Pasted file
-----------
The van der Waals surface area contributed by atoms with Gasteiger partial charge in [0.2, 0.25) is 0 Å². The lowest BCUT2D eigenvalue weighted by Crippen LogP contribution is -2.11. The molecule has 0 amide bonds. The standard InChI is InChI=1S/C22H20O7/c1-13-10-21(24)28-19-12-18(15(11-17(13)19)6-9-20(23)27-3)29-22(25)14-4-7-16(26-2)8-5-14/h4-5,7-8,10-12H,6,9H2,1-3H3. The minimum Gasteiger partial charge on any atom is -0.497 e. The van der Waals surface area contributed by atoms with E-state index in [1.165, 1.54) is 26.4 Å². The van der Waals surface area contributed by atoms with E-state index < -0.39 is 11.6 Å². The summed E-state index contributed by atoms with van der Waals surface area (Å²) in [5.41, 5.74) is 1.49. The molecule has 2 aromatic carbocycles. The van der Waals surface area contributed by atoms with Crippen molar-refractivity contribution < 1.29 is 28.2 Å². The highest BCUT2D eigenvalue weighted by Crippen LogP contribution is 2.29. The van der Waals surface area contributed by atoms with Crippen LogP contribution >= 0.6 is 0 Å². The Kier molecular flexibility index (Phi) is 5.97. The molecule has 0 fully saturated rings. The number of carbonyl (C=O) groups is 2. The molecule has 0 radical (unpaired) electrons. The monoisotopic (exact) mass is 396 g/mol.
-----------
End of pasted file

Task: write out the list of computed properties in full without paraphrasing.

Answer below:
The van der Waals surface area contributed by atoms with Gasteiger partial charge in [0.2, 0.25) is 0 Å². The lowest BCUT2D eigenvalue weighted by Crippen LogP contribution is -2.11. The molecule has 0 amide bonds. The standard InChI is InChI=1S/C22H20O7/c1-13-10-21(24)28-19-12-18(15(11-17(13)19)6-9-20(23)27-3)29-22(25)14-4-7-16(26-2)8-5-14/h4-5,7-8,10-12H,6,9H2,1-3H3. The minimum Gasteiger partial charge on any atom is -0.497 e. The van der Waals surface area contributed by atoms with E-state index in [1.165, 1.54) is 26.4 Å². The van der Waals surface area contributed by atoms with E-state index < -0.39 is 11.6 Å². The summed E-state index contributed by atoms with van der Waals surface area (Å²) in [5.41, 5.74) is 1.49. The molecule has 2 aromatic carbocycles. The van der Waals surface area contributed by atoms with Crippen molar-refractivity contribution < 1.29 is 28.2 Å². The highest BCUT2D eigenvalue weighted by Crippen LogP contribution is 2.29. The van der Waals surface area contributed by atoms with Crippen LogP contribution >= 0.6 is 0 Å². The Kier molecular flexibility index (Phi) is 5.97. The molecule has 0 fully saturated rings. The number of carbonyl (C=O) groups is 2. The molecule has 0 radical (unpaired) electrons. The monoisotopic (exact) mass is 396 g/mol.